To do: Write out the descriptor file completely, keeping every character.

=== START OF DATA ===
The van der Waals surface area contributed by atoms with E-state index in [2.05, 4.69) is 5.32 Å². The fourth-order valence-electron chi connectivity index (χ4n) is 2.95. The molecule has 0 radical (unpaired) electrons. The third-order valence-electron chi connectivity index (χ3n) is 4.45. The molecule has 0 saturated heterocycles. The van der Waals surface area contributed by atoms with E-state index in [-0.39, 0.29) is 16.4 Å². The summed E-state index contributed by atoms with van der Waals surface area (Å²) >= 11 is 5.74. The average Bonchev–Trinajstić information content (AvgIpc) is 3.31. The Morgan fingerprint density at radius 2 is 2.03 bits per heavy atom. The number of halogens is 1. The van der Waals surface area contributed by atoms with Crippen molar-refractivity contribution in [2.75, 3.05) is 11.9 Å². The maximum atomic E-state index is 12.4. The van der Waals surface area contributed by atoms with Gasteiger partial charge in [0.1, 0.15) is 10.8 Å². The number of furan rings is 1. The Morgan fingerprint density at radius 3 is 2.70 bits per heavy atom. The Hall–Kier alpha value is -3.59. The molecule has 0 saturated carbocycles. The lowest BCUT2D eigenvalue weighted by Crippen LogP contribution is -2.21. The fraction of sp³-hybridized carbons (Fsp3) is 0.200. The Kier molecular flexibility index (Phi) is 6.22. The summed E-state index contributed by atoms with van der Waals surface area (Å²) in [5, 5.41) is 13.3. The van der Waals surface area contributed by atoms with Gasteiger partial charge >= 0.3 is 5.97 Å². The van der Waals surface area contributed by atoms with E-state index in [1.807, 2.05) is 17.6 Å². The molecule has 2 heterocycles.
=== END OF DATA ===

The van der Waals surface area contributed by atoms with E-state index in [2.05, 4.69) is 5.32 Å². The fourth-order valence-electron chi connectivity index (χ4n) is 2.95. The molecule has 0 radical (unpaired) electrons. The third-order valence-electron chi connectivity index (χ3n) is 4.45. The molecule has 0 saturated heterocycles. The van der Waals surface area contributed by atoms with E-state index in [-0.39, 0.29) is 16.4 Å². The summed E-state index contributed by atoms with van der Waals surface area (Å²) >= 11 is 5.74. The average Bonchev–Trinajstić information content (AvgIpc) is 3.31. The Morgan fingerprint density at radius 2 is 2.03 bits per heavy atom. The number of halogens is 1. The van der Waals surface area contributed by atoms with Crippen molar-refractivity contribution in [2.75, 3.05) is 11.9 Å². The maximum atomic E-state index is 12.4. The van der Waals surface area contributed by atoms with Gasteiger partial charge in [0.1, 0.15) is 10.8 Å². The number of furan rings is 1. The Morgan fingerprint density at radius 3 is 2.70 bits per heavy atom. The Hall–Kier alpha value is -3.59. The molecule has 0 saturated carbocycles. The lowest BCUT2D eigenvalue weighted by Crippen LogP contribution is -2.21. The fraction of sp³-hybridized carbons (Fsp3) is 0.200. The Kier molecular flexibility index (Phi) is 6.22. The summed E-state index contributed by atoms with van der Waals surface area (Å²) in [5, 5.41) is 13.3. The van der Waals surface area contributed by atoms with Gasteiger partial charge >= 0.3 is 5.97 Å². The van der Waals surface area contributed by atoms with E-state index in [1.807, 2.05) is 17.6 Å². The molecule has 2 heterocycles.